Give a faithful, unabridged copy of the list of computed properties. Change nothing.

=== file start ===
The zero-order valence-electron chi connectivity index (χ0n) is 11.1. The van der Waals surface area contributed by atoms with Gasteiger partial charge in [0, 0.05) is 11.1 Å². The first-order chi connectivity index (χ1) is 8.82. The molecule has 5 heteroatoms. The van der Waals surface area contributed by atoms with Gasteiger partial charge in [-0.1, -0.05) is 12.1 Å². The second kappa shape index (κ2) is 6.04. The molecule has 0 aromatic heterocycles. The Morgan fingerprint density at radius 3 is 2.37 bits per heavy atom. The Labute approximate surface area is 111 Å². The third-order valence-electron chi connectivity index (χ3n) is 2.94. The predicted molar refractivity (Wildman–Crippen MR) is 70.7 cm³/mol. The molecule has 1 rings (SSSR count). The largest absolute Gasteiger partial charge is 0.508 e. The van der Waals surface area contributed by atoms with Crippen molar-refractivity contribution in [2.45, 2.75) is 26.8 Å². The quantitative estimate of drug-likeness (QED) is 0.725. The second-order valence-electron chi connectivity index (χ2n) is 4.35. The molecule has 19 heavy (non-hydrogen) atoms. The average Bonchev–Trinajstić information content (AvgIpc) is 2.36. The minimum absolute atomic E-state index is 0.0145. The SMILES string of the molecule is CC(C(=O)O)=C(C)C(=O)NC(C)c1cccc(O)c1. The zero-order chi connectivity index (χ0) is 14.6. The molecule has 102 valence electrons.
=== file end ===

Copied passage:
The zero-order valence-electron chi connectivity index (χ0n) is 11.1. The van der Waals surface area contributed by atoms with Gasteiger partial charge in [0, 0.05) is 11.1 Å². The first-order chi connectivity index (χ1) is 8.82. The molecule has 5 heteroatoms. The van der Waals surface area contributed by atoms with Gasteiger partial charge in [-0.1, -0.05) is 12.1 Å². The second kappa shape index (κ2) is 6.04. The molecule has 0 aromatic heterocycles. The Morgan fingerprint density at radius 3 is 2.37 bits per heavy atom. The Labute approximate surface area is 111 Å². The third-order valence-electron chi connectivity index (χ3n) is 2.94. The predicted molar refractivity (Wildman–Crippen MR) is 70.7 cm³/mol. The molecule has 1 rings (SSSR count). The largest absolute Gasteiger partial charge is 0.508 e. The van der Waals surface area contributed by atoms with Crippen molar-refractivity contribution in [2.45, 2.75) is 26.8 Å². The quantitative estimate of drug-likeness (QED) is 0.725. The second-order valence-electron chi connectivity index (χ2n) is 4.35. The molecule has 19 heavy (non-hydrogen) atoms. The average Bonchev–Trinajstić information content (AvgIpc) is 2.36. The minimum absolute atomic E-state index is 0.0145. The SMILES string of the molecule is CC(C(=O)O)=C(C)C(=O)NC(C)c1cccc(O)c1. The zero-order chi connectivity index (χ0) is 14.6. The molecule has 102 valence electrons.